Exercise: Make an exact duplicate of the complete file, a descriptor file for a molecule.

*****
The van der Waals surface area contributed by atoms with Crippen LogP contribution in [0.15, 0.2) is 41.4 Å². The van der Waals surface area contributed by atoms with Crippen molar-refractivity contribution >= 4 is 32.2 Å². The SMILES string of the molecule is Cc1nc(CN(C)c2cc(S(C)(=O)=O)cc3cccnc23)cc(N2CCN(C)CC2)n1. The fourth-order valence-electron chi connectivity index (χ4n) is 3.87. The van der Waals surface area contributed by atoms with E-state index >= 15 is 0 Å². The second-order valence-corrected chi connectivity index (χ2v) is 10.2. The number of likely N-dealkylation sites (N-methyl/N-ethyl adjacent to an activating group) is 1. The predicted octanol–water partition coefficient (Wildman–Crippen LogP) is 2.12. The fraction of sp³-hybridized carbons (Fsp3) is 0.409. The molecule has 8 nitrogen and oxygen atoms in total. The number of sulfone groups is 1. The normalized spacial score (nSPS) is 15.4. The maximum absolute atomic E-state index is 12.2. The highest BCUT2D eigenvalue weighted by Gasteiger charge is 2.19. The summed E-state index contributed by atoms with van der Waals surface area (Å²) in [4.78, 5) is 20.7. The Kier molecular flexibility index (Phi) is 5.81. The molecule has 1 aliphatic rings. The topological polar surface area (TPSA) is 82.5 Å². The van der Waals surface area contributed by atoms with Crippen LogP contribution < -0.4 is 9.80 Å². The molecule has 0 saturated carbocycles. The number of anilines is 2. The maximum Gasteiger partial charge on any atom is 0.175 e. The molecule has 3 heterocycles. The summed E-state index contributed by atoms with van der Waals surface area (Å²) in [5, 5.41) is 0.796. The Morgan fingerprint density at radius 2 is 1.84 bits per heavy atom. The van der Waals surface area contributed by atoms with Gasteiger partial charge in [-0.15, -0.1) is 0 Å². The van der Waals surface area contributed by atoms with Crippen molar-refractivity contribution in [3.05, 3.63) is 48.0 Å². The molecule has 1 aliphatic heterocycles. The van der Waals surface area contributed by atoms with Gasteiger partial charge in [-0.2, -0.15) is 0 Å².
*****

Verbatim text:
The van der Waals surface area contributed by atoms with Crippen LogP contribution in [0.15, 0.2) is 41.4 Å². The van der Waals surface area contributed by atoms with Crippen molar-refractivity contribution >= 4 is 32.2 Å². The SMILES string of the molecule is Cc1nc(CN(C)c2cc(S(C)(=O)=O)cc3cccnc23)cc(N2CCN(C)CC2)n1. The fourth-order valence-electron chi connectivity index (χ4n) is 3.87. The van der Waals surface area contributed by atoms with E-state index >= 15 is 0 Å². The second-order valence-corrected chi connectivity index (χ2v) is 10.2. The number of likely N-dealkylation sites (N-methyl/N-ethyl adjacent to an activating group) is 1. The predicted octanol–water partition coefficient (Wildman–Crippen LogP) is 2.12. The fraction of sp³-hybridized carbons (Fsp3) is 0.409. The molecule has 8 nitrogen and oxygen atoms in total. The number of sulfone groups is 1. The normalized spacial score (nSPS) is 15.4. The maximum absolute atomic E-state index is 12.2. The highest BCUT2D eigenvalue weighted by Gasteiger charge is 2.19. The summed E-state index contributed by atoms with van der Waals surface area (Å²) in [4.78, 5) is 20.7. The Kier molecular flexibility index (Phi) is 5.81. The molecule has 1 aliphatic rings. The topological polar surface area (TPSA) is 82.5 Å². The van der Waals surface area contributed by atoms with Crippen LogP contribution < -0.4 is 9.80 Å². The molecule has 0 saturated carbocycles. The number of anilines is 2. The maximum Gasteiger partial charge on any atom is 0.175 e. The molecule has 3 heterocycles. The summed E-state index contributed by atoms with van der Waals surface area (Å²) in [5, 5.41) is 0.796. The Morgan fingerprint density at radius 2 is 1.84 bits per heavy atom. The van der Waals surface area contributed by atoms with Gasteiger partial charge in [-0.15, -0.1) is 0 Å². The van der Waals surface area contributed by atoms with Crippen molar-refractivity contribution in [3.05, 3.63) is 48.0 Å². The molecule has 1 aliphatic heterocycles. The van der Waals surface area contributed by atoms with Gasteiger partial charge in [-0.2, -0.15) is 0 Å².